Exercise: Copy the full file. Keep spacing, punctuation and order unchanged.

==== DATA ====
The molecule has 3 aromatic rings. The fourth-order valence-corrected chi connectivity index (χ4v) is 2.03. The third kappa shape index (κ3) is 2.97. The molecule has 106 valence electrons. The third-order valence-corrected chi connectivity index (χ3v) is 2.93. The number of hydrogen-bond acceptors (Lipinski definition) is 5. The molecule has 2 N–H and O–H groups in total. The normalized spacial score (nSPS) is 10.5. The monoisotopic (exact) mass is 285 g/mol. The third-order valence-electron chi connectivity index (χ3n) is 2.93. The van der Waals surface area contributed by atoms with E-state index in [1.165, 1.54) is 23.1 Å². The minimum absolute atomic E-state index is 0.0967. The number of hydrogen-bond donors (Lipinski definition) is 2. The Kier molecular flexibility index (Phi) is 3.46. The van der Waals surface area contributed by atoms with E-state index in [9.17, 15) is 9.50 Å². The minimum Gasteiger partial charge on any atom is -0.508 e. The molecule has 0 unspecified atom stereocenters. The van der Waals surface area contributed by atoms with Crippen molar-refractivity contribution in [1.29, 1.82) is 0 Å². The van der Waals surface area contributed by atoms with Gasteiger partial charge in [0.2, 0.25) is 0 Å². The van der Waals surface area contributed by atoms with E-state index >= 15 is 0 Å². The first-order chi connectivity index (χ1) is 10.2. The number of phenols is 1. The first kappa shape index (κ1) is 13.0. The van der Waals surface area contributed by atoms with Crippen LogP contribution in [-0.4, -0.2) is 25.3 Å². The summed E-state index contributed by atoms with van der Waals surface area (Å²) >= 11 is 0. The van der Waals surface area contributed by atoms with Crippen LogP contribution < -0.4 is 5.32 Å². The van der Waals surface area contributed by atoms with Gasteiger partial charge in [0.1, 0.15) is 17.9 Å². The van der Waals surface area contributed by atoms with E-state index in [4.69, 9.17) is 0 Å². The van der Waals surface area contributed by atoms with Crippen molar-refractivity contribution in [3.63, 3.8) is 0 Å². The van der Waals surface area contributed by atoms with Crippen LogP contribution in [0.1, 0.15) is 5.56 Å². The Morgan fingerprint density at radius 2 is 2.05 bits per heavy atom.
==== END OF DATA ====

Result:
The molecule has 3 aromatic rings. The fourth-order valence-corrected chi connectivity index (χ4v) is 2.03. The third kappa shape index (κ3) is 2.97. The molecule has 106 valence electrons. The third-order valence-corrected chi connectivity index (χ3v) is 2.93. The number of hydrogen-bond acceptors (Lipinski definition) is 5. The molecule has 2 N–H and O–H groups in total. The normalized spacial score (nSPS) is 10.5. The monoisotopic (exact) mass is 285 g/mol. The third-order valence-electron chi connectivity index (χ3n) is 2.93. The van der Waals surface area contributed by atoms with E-state index in [1.165, 1.54) is 23.1 Å². The minimum absolute atomic E-state index is 0.0967. The number of hydrogen-bond donors (Lipinski definition) is 2. The Kier molecular flexibility index (Phi) is 3.46. The van der Waals surface area contributed by atoms with E-state index in [9.17, 15) is 9.50 Å². The minimum Gasteiger partial charge on any atom is -0.508 e. The molecule has 0 unspecified atom stereocenters. The van der Waals surface area contributed by atoms with Crippen molar-refractivity contribution in [1.29, 1.82) is 0 Å². The van der Waals surface area contributed by atoms with Gasteiger partial charge in [0.2, 0.25) is 0 Å². The van der Waals surface area contributed by atoms with E-state index >= 15 is 0 Å². The first-order chi connectivity index (χ1) is 10.2. The number of phenols is 1. The first kappa shape index (κ1) is 13.0. The van der Waals surface area contributed by atoms with Crippen LogP contribution in [-0.4, -0.2) is 25.3 Å². The summed E-state index contributed by atoms with van der Waals surface area (Å²) >= 11 is 0. The van der Waals surface area contributed by atoms with Crippen LogP contribution < -0.4 is 5.32 Å². The van der Waals surface area contributed by atoms with Gasteiger partial charge in [0.1, 0.15) is 17.9 Å². The van der Waals surface area contributed by atoms with E-state index in [4.69, 9.17) is 0 Å². The van der Waals surface area contributed by atoms with Crippen molar-refractivity contribution in [3.63, 3.8) is 0 Å². The van der Waals surface area contributed by atoms with Crippen LogP contribution in [0.1, 0.15) is 5.56 Å². The Morgan fingerprint density at radius 2 is 2.05 bits per heavy atom.